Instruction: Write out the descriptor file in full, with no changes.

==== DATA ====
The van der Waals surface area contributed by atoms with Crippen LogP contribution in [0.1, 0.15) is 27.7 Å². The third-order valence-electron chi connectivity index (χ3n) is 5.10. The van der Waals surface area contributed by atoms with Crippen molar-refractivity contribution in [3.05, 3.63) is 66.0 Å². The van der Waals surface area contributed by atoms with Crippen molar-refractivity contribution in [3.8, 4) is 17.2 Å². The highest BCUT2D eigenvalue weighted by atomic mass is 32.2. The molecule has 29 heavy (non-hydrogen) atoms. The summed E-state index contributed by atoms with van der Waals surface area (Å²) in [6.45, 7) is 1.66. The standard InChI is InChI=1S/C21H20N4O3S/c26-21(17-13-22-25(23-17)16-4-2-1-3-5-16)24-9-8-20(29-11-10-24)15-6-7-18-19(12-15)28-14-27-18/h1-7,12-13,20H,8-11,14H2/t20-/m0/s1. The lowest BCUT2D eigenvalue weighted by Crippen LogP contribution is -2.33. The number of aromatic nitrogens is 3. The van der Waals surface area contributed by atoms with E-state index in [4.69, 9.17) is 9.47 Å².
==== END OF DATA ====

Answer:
The van der Waals surface area contributed by atoms with Crippen LogP contribution in [0.1, 0.15) is 27.7 Å². The third-order valence-electron chi connectivity index (χ3n) is 5.10. The van der Waals surface area contributed by atoms with Crippen molar-refractivity contribution in [3.05, 3.63) is 66.0 Å². The van der Waals surface area contributed by atoms with Crippen molar-refractivity contribution in [3.8, 4) is 17.2 Å². The highest BCUT2D eigenvalue weighted by atomic mass is 32.2. The molecule has 29 heavy (non-hydrogen) atoms. The summed E-state index contributed by atoms with van der Waals surface area (Å²) in [6.45, 7) is 1.66. The standard InChI is InChI=1S/C21H20N4O3S/c26-21(17-13-22-25(23-17)16-4-2-1-3-5-16)24-9-8-20(29-11-10-24)15-6-7-18-19(12-15)28-14-27-18/h1-7,12-13,20H,8-11,14H2/t20-/m0/s1. The lowest BCUT2D eigenvalue weighted by Crippen LogP contribution is -2.33. The number of aromatic nitrogens is 3. The van der Waals surface area contributed by atoms with E-state index in [4.69, 9.17) is 9.47 Å².